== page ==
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Books I’ve Finally Finished in January

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This is a test run of a new method to record/review the books I’ve read. It’s titled “Finally Finished” because I have a bad habit of setting down a book and not picking it up for months. 

The current plan is to give a line or two of my thoughts on the book and a favorite quote. Of the five books I finished in January, four are audio books and two are rereads. I’ve been listening to a LOT more audiobooks lately because I don’t feel guilty about reading for pleasure if I can also scrub toilets or run errands while doing it. I’ve been trying to do better about carving out time for personal reading as well, and I’m making some progress. Part of the problem is that I have seven or eight books I’m reading at one time, but I usually only listen to one audiobook at a time, not including what I’m listening to with the kids. If I would stick to one book, I’d probably get through it quicker. Maybe I’ll try that next month.

Ahem. The January books!

Books I've finished in January. I was heavy on the audiobooks this month. I need to finish some of the books in my physical stack.
This is my bullet journal set-up for keeping a record of my books this year. Between the journal and the blog, I may actually have a decent account of my reading life!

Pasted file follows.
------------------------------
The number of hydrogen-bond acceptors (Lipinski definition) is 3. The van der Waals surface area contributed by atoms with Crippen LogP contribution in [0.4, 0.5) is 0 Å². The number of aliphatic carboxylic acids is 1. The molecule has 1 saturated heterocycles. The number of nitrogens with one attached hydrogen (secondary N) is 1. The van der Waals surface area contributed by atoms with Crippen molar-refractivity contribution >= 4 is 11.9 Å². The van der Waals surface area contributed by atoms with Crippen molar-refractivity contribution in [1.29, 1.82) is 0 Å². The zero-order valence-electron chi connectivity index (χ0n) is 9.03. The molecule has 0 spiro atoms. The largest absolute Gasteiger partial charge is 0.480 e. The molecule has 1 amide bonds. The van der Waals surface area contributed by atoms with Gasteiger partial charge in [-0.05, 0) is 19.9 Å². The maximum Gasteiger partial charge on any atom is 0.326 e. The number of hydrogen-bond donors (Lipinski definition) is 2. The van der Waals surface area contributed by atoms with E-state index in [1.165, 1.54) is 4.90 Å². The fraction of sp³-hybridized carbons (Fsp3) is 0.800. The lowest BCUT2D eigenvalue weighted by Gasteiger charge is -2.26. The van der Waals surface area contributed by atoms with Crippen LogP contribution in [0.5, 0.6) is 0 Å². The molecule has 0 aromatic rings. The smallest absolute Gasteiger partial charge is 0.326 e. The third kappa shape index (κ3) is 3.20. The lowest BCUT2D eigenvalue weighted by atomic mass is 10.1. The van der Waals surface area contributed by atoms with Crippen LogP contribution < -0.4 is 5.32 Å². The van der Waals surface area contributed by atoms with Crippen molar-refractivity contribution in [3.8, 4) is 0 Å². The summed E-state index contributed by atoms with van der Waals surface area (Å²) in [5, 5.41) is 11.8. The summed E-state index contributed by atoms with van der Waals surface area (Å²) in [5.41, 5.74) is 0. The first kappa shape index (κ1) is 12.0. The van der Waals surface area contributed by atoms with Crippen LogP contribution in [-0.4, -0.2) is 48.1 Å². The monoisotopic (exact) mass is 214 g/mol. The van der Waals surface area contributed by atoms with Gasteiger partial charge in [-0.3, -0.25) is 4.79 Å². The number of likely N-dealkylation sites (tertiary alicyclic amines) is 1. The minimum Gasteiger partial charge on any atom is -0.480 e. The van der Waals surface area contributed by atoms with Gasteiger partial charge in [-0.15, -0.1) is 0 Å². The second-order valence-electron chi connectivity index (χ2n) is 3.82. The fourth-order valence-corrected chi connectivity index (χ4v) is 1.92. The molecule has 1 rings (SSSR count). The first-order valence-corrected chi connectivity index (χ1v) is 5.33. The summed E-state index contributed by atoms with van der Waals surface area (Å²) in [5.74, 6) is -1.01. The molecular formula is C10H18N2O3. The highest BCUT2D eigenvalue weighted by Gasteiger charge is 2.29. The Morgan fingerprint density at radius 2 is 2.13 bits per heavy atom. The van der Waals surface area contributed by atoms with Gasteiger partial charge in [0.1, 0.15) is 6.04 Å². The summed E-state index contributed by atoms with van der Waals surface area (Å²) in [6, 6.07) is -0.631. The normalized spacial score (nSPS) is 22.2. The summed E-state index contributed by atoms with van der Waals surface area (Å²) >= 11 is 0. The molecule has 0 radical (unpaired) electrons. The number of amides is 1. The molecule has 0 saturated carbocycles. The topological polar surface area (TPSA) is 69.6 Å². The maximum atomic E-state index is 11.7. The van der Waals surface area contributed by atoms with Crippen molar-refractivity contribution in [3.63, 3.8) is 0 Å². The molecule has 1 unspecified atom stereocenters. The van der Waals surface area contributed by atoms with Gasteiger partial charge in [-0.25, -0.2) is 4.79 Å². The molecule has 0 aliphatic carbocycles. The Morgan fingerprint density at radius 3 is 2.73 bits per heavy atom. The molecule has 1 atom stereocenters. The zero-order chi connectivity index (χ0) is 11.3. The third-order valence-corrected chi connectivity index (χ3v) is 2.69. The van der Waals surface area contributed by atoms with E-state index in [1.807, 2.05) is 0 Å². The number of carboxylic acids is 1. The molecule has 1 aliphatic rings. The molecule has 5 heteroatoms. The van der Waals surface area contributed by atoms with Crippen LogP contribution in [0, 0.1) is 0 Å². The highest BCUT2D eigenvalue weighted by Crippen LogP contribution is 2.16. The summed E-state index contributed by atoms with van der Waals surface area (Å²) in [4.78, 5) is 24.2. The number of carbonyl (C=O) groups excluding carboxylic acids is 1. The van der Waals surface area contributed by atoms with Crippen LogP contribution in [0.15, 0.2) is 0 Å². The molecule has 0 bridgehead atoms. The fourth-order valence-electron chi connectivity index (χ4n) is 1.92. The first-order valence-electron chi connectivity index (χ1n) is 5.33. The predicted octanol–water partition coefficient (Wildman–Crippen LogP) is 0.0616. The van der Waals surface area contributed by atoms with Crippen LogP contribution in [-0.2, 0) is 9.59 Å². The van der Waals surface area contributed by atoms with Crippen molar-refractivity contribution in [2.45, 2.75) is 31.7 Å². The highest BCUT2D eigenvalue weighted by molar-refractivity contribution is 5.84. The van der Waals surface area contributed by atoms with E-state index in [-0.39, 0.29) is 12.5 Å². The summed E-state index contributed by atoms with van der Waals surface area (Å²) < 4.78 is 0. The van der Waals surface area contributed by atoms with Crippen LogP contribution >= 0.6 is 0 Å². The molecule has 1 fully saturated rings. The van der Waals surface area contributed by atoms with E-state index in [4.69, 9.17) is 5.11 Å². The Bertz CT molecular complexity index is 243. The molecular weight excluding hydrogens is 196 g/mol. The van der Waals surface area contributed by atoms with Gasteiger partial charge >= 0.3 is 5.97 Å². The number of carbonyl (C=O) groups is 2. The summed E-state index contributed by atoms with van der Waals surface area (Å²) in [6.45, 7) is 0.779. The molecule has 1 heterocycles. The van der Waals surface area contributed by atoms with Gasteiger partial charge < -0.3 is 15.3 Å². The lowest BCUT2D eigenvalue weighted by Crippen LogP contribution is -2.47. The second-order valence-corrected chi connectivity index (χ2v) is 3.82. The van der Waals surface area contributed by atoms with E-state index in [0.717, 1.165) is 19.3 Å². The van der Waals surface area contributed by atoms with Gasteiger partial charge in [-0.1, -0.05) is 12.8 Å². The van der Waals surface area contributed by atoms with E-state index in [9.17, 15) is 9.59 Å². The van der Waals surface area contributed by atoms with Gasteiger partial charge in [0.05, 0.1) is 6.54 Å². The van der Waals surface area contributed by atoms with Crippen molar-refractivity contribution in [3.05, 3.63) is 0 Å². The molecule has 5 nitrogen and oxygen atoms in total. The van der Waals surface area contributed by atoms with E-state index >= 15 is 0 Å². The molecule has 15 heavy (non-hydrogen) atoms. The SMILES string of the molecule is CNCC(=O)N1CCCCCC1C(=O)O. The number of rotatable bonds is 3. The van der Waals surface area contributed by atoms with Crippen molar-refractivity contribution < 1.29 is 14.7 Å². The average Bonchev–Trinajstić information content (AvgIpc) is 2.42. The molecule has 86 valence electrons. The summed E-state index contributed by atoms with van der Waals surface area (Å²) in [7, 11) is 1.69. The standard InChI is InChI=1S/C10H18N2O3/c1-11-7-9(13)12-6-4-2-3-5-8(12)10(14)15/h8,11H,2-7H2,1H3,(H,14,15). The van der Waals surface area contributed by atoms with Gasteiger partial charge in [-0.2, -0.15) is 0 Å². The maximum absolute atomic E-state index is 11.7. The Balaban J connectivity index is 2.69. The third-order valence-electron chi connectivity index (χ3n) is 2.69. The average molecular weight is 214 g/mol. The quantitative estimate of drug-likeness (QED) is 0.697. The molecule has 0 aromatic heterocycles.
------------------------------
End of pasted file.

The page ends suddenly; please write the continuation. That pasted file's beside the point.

The first book I listened to was Manage Your Day-To-DayI got the Kindle version/Audible combo on sale dirt cheap. It’s a short book and the narrators speak rather slowly, so I sped it up to 1.25 speed and got through it pretty quickly. It is a collection of “thought-leaders” sharing advice on managing and decluttering your schedule. I think it would be particularly useful for creative types who tend to get bogged down in the uncreative aspects of their work and live, leaving the creative efforts neglected. Side note, “thought-leader” is a silly term.

My favorite quote from the book:

“The twentieth-century mystic Thomas Merton wrote, ‘There can be an intense egoism in following everybody else. People are in a hurry to magnify themselves by imitating what is popular — and too lazy to think of anything better. Hurry ruins saints as well as artists. They want quick success, and they are in such a haste to get it that they cannot take time to be true to themselves. And when the madness is upon them, they argue that their very haste is a species of integrity.’”